“If you are feeling financially stretched or under pressure – don’t panic,” says Steven Munchenberg, Chief Executive Officer of the Australian Bankers’ Association (ABA). “You should firstly do a budget to see what your income and expenses are to help you get a bigger picture of your actual financial situation – don’t bury your head in the sand.”
Banks Want to Help
Some form of denial is a feature of life for many Australians, evidenced by the fact that we are collectively paying interest on around $34 billion of credit card debt. At an average interest rate of more than 17%, that equates to hundreds of millions of dollars per year.
“It is important to know that banks want to help their customers, especially if they’re experiencing financial difficulty,” says Munchenberg. “Banks have specific policies, programs and practices in place to assist their customers and depending on your circumstances, your bank may be able to help in a variety of ways. The earlier customers experiencing financial difficulty contact their bank, the more options that are likely to be available.”
Are You in Financial Trouble?
So what are some of the warning signs of financial trouble? Consider how many of the following statements you can identify with:
- Loan and credit card repayments (apart from my mortgage) take up more than 20% of my disposable income (i.e. your spending money)
- I usually only pay the minimum payment on my credit card each month
- I am generally at – or very close to – the limit on my credit card(s)
- I often pretend bills and reminder notices are not there or I’ve skipped repayments hoping I’ll make it up next time
- I’ve applied for credit cards just to pay other household or credit card bills
- I accept offers to increase the limit on my credit card without considering my financial position
- I often struggle to make the rent/loan repayments each month or if I do make them, I struggle to pay for essential items such as food, clothes and medical bills
- I haven’t been able to pay the water/gas/electricity bill recently
- I use my credit card to buy food or other essential items because I just don’t have the cash
- I sometimes have to go without meals or go without heating to save money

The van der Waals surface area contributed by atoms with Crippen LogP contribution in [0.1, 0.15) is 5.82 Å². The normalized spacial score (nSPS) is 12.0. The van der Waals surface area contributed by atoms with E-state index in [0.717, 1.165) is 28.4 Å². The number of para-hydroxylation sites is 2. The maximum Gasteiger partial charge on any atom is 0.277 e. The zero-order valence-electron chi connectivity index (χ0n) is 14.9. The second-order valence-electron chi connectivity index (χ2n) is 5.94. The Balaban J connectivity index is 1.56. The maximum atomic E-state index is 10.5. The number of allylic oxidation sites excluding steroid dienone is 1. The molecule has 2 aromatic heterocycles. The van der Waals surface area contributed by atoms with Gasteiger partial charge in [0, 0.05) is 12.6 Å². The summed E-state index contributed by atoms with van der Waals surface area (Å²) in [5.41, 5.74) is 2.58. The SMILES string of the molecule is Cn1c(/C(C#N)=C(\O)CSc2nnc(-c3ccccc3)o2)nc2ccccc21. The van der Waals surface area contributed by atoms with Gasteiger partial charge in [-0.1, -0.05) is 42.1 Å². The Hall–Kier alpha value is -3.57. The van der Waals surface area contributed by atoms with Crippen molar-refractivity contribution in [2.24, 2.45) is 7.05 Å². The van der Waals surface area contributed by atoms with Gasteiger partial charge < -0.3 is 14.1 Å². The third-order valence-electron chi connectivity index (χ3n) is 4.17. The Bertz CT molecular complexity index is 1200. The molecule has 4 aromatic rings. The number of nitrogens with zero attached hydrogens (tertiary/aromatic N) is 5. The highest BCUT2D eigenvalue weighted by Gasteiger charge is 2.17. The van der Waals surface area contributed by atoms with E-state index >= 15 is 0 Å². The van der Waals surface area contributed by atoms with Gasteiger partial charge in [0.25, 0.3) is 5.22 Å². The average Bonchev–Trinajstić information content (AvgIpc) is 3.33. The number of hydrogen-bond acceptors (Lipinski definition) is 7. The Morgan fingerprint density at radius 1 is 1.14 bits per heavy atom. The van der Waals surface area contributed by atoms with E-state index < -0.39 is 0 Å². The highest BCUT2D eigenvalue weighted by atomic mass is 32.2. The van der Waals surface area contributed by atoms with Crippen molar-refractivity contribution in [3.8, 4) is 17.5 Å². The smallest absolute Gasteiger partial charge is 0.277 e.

- I don’t have car insurance or home contents insurance because I can’t afford it
- I borrow money from friends, family, community or welfare organisations to manage my expenses, bills and debts
- I have got or thought about a loan from a payday lender
- I have had to sell or pawn possessions to make ends meet
- I don’t have a budget or money management plan
- I don’t know how much debt I owe in total
- I lose sleep worrying about how I will repay all my debts
- I have received a letter, default notice or phone call from my utility or phone provider, credit provider or debt collector about outstanding bills and debt repayments.
If you find yourself nodding in recognition as you read the above list, it may be a sign that your income is not keeping pace with your expenditure. If that is the case, it’s important for you to determine just how serious your financial problems are.
“Banks consider that there are three types of financial difficulty – late payment assistance, financial hardship, and a prolonged and permanent state of financial difficulty,” says Steven. “There are different approaches for each situation, so talk to your bank about how they may be able to help.”
If you’re in financial hardship, you can check out some of our tips on reducing your debt. If you would like to read more about how banks can assist their customers experiencing financial difficulty, visit the ABA’s website Doing It Tough. Readers experiencing severe financial hardship can also seek independent and free advice from Financial Counselling Australia.